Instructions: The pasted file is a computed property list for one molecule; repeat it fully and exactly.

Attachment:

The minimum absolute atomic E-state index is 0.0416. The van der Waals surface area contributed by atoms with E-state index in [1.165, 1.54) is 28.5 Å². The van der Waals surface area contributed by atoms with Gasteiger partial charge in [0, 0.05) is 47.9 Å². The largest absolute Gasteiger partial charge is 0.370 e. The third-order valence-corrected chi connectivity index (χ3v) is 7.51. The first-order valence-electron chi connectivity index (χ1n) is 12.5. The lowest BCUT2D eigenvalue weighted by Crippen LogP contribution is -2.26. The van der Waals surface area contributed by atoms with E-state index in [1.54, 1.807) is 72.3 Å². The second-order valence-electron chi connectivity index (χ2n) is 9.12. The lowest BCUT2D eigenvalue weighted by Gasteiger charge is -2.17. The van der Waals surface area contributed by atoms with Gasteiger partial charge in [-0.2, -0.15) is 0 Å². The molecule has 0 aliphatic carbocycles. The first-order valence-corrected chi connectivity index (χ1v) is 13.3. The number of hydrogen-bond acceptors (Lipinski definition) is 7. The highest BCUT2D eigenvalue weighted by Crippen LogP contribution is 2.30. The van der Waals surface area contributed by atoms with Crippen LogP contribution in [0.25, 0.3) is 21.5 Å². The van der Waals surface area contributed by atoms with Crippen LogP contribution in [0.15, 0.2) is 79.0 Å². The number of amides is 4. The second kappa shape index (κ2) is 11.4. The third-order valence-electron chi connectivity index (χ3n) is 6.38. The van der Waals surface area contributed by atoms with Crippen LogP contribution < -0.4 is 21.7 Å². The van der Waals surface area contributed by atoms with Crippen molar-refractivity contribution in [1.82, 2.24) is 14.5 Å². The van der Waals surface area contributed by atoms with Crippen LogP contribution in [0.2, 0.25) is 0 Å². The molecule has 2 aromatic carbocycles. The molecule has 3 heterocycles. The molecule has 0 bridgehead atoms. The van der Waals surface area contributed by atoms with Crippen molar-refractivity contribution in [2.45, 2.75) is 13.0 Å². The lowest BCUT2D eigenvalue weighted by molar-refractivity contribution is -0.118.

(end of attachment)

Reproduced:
The minimum absolute atomic E-state index is 0.0416. The van der Waals surface area contributed by atoms with E-state index in [1.165, 1.54) is 28.5 Å². The van der Waals surface area contributed by atoms with Gasteiger partial charge in [0, 0.05) is 47.9 Å². The largest absolute Gasteiger partial charge is 0.370 e. The third-order valence-corrected chi connectivity index (χ3v) is 7.51. The first-order valence-electron chi connectivity index (χ1n) is 12.5. The lowest BCUT2D eigenvalue weighted by Crippen LogP contribution is -2.26. The van der Waals surface area contributed by atoms with E-state index in [1.54, 1.807) is 72.3 Å². The second-order valence-electron chi connectivity index (χ2n) is 9.12. The lowest BCUT2D eigenvalue weighted by Gasteiger charge is -2.17. The van der Waals surface area contributed by atoms with Gasteiger partial charge in [-0.2, -0.15) is 0 Å². The molecule has 0 aliphatic carbocycles. The first-order valence-corrected chi connectivity index (χ1v) is 13.3. The number of hydrogen-bond acceptors (Lipinski definition) is 7. The highest BCUT2D eigenvalue weighted by Crippen LogP contribution is 2.30. The van der Waals surface area contributed by atoms with Crippen LogP contribution in [0.25, 0.3) is 21.5 Å². The van der Waals surface area contributed by atoms with Crippen LogP contribution in [0.15, 0.2) is 79.0 Å². The number of amides is 4. The second kappa shape index (κ2) is 11.4. The third-order valence-electron chi connectivity index (χ3n) is 6.38. The van der Waals surface area contributed by atoms with Crippen LogP contribution < -0.4 is 21.7 Å². The van der Waals surface area contributed by atoms with Crippen molar-refractivity contribution in [1.82, 2.24) is 14.5 Å². The van der Waals surface area contributed by atoms with Crippen LogP contribution in [0.2, 0.25) is 0 Å². The molecule has 2 aromatic carbocycles. The molecule has 3 heterocycles. The molecule has 0 bridgehead atoms. The van der Waals surface area contributed by atoms with Crippen molar-refractivity contribution in [2.45, 2.75) is 13.0 Å². The lowest BCUT2D eigenvalue weighted by molar-refractivity contribution is -0.118.